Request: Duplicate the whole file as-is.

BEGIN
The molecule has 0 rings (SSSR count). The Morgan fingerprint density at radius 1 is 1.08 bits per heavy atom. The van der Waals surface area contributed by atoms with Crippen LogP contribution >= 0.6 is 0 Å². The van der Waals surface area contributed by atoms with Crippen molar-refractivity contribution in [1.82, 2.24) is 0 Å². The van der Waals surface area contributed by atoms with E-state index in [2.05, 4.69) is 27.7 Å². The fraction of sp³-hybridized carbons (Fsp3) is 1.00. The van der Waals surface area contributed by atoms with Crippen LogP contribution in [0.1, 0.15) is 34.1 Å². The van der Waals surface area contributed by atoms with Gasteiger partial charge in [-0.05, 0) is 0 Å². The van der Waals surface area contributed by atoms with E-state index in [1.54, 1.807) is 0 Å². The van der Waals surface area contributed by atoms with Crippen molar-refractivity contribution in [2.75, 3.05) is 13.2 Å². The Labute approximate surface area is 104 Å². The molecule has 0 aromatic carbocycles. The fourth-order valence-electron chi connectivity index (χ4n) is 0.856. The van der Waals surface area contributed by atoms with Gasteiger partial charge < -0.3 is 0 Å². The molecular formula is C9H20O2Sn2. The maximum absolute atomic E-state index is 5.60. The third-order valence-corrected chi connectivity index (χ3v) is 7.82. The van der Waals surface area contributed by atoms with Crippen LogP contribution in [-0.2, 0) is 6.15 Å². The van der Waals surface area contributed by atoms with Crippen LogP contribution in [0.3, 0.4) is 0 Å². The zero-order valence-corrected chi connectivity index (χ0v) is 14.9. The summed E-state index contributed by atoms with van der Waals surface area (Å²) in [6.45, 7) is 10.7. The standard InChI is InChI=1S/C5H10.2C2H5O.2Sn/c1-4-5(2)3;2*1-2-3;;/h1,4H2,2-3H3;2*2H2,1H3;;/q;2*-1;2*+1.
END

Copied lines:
The molecule has 0 rings (SSSR count). The Morgan fingerprint density at radius 1 is 1.08 bits per heavy atom. The van der Waals surface area contributed by atoms with Crippen LogP contribution >= 0.6 is 0 Å². The van der Waals surface area contributed by atoms with Crippen molar-refractivity contribution in [1.82, 2.24) is 0 Å². The van der Waals surface area contributed by atoms with E-state index in [2.05, 4.69) is 27.7 Å². The fraction of sp³-hybridized carbons (Fsp3) is 1.00. The van der Waals surface area contributed by atoms with Crippen LogP contribution in [0.1, 0.15) is 34.1 Å². The van der Waals surface area contributed by atoms with Gasteiger partial charge in [-0.05, 0) is 0 Å². The van der Waals surface area contributed by atoms with E-state index in [1.54, 1.807) is 0 Å². The van der Waals surface area contributed by atoms with Crippen molar-refractivity contribution in [2.75, 3.05) is 13.2 Å². The Labute approximate surface area is 104 Å². The molecule has 0 aromatic carbocycles. The fourth-order valence-electron chi connectivity index (χ4n) is 0.856. The van der Waals surface area contributed by atoms with Gasteiger partial charge < -0.3 is 0 Å². The molecular formula is C9H20O2Sn2. The maximum absolute atomic E-state index is 5.60. The third-order valence-corrected chi connectivity index (χ3v) is 7.82. The van der Waals surface area contributed by atoms with Crippen LogP contribution in [-0.2, 0) is 6.15 Å². The van der Waals surface area contributed by atoms with Crippen LogP contribution in [0.3, 0.4) is 0 Å². The zero-order valence-corrected chi connectivity index (χ0v) is 14.9. The summed E-state index contributed by atoms with van der Waals surface area (Å²) in [6.45, 7) is 10.7. The standard InChI is InChI=1S/C5H10.2C2H5O.2Sn/c1-4-5(2)3;2*1-2-3;;/h1,4H2,2-3H3;2*2H2,1H3;;/q;2*-1;2*+1.